Just a better taxi? A survey-based comparison of taxis, transit, and ridesourcing services in San Francisco.
This study presents exploratory evidence on the use of app-based, on-demand ridesharing services in San Francisco, California. In May and June 2014, 380 intercept surveys were collected from three ridesharing "hot spots" in San Francisco: The Marina, North Beach, and the Mission. Respondents either just completed a ridesharing trip or had taken a ridesharing trip in the prior two weeks. The survey asked 18 questions regarding trip origin and destination, trip purpose, previous and alternative model choice, car ownership, and basic demographics. The survey results were compared with matched-pair taxi trip data gathered from the results of a prior taxi use survey and a survey of taxi users conducted for the San Francisco Municipal Transportation Agency. Travel times for ridesharing and taxis were also compared with those for public transit.
Despite many similarities, taxis and ridesharing differ in user characteristics, wait times, and trips served. While ridesharing trips replaced taxi trips, at least half of ridesharing trips replaced other modes, including public transit and driving alone.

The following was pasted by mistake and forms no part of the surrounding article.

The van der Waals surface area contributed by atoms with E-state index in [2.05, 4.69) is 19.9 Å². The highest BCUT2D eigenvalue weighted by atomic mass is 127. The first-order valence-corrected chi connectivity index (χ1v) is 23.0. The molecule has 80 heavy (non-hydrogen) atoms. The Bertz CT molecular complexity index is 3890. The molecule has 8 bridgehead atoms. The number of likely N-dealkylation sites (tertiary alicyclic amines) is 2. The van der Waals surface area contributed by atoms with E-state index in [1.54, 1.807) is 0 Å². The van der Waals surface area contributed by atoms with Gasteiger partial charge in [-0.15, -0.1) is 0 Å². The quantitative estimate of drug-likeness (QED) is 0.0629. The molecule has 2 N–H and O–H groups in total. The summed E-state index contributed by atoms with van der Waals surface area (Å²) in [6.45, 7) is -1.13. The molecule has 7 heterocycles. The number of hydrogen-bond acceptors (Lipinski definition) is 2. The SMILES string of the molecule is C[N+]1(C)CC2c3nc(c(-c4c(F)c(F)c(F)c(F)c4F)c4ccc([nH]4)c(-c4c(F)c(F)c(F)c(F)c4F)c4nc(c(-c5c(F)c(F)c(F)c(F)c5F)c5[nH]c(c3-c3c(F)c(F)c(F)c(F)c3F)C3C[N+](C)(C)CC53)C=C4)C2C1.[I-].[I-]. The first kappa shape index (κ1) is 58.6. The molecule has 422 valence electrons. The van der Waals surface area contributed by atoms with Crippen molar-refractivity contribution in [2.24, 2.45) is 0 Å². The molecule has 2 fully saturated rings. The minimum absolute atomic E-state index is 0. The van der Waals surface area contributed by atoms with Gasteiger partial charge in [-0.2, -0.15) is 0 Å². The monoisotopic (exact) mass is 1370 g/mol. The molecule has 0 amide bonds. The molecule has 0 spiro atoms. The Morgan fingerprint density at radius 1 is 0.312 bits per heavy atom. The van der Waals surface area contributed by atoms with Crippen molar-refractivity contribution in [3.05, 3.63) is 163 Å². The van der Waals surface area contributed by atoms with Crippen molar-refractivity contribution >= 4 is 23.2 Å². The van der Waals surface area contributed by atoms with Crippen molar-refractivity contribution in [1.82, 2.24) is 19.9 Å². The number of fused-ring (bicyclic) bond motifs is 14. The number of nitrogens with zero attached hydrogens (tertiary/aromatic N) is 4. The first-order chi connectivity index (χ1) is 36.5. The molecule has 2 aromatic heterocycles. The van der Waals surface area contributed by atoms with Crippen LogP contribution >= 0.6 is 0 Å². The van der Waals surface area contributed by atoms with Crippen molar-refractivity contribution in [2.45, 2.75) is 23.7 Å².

When asked why they chose ridesharing, variations on speed and convenience were the main attractions to the survey respondents, another common reason was avoiding drinking and driving (20 percent). Only 2 percent said they could not get a taxi and only 6 percent said public transit was unavailable.
The alternative mode heavily influenced responses. Those choosing ridesharing over driving themselves sought to avoid parking or driving after drinking. Those choosing ridesharing over taxi called out ease of payment, short wait time, and ease of calling a car. Those choosing ridesharing over transit wanted to arrive at their destinations faster and spend less time waiting.
Ridesharing wait times are shorter than typical taxi dispatch and hail times. At off peak times only 35 percent of survey respondents indicated that if they called a taxi it would be at their home within 10 minutes, this dropped to 16 percent during peak periods. Conversely, nearly 90 percent of survey respondents had never waited more than 10 minutes for a ridesharing car and 67 percent waited five minutes or less.
When asked if they still would have made the trip had ridesharing not been available, 92 percent of respondents confirmed that they would.
Estimated total travel times, including wait and in-vehicle times, were consistently greater for public transit than ridesharing, although a few trips would have been faster by transit. The estimated average total travel time was 22 minutes for ridesharing trips, while the same trips would have taken on average 33 minutes by public transit; a typical ridesharing trip saves about 10 minutes of travel time. Overall, 66 percent of ridesharing trips would have been at least twice as long in minutes, if taken by public transit.